Weekly Update 120

        And then it was 2019. Funny how quickly it gets away from you, someone just posted on my 2018 retrospective blog post this week and asked why I didn't include my congressional testimony and if I'm honest, it took me a bit to think about why as well (it was in 2017). But we're here now so it's back to business as usual blog wise.

        This week is dominated by the personal finance lessons blog post. This has gotten massive traction this week and has been read by tens of thousands of people. But perhaps what surprises me most is that out of all the feedback I've had, there's only been one negative comment. O-n-e. Frankly, I'm not even sure he actually absorbed the content as the comment was very specifically addressed in the post, but that forms one little part of everything I cover in this week's update. I also touch on the aforementioned 2018 retrospective which I've been doing these last few years as a little reminder of what I've been up to.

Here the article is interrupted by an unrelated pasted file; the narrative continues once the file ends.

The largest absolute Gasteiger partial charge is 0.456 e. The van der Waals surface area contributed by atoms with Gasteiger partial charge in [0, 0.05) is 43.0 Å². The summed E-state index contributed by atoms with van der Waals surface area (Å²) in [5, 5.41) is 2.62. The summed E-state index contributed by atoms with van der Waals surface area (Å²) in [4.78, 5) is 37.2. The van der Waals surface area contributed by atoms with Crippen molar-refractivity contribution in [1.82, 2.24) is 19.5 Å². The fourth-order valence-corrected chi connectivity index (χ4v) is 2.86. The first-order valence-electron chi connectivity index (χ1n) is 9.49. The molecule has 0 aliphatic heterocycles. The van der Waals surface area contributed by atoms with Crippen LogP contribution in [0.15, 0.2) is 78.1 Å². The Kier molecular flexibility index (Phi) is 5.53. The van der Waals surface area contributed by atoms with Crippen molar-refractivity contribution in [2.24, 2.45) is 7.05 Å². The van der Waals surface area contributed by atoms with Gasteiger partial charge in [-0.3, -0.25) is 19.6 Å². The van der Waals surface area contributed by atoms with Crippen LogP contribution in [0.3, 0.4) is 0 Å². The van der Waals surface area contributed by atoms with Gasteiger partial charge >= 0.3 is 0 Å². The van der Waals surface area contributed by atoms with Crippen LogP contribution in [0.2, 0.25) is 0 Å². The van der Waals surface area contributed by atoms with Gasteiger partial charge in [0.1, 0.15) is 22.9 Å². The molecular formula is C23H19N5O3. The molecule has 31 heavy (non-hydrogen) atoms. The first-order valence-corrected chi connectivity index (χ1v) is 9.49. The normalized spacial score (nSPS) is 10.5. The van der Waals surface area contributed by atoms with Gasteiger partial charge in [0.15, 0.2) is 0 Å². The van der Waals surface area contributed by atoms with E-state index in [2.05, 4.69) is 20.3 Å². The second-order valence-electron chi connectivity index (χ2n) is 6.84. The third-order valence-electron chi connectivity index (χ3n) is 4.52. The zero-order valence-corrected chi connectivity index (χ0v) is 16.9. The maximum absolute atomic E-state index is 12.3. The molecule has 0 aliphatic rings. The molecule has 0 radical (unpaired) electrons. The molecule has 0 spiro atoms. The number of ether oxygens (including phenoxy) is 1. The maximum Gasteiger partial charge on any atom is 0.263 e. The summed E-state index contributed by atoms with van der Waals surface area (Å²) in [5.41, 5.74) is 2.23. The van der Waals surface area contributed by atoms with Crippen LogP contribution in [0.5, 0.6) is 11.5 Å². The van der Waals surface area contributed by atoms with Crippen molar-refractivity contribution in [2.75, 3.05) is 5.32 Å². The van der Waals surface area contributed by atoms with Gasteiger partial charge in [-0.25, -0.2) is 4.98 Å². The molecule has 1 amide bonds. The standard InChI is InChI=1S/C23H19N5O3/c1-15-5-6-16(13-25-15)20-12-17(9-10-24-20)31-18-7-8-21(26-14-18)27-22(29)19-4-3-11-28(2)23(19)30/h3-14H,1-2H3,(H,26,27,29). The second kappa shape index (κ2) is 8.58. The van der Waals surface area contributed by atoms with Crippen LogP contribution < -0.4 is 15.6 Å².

This is (probably?) the longest weekly update I've done so far and I do hope it helps add a bit more personality and context to that finance blog post. Do please continue to share feedback and ask questions, I've really enjoyed seeing people get motivated by it.

        Weekly Update 120
        Weekly Update 120
        Weekly Update 120


        1. If you're working in tech, you're in a better position than just about anyone to have a fantastic financial position (and even you're not in tech, I hope there's a lot of valuable content here)
        2. My 2018 was surprisingly similar to my 2017 in many ways (but hidden within the travel stats was a lot more time spent with my family)
        3. DigiCert is sponsoring my blog this week, and they're talking about the impact of quantum computing on crypto (this is a genuinely fascinating aspect of infosec)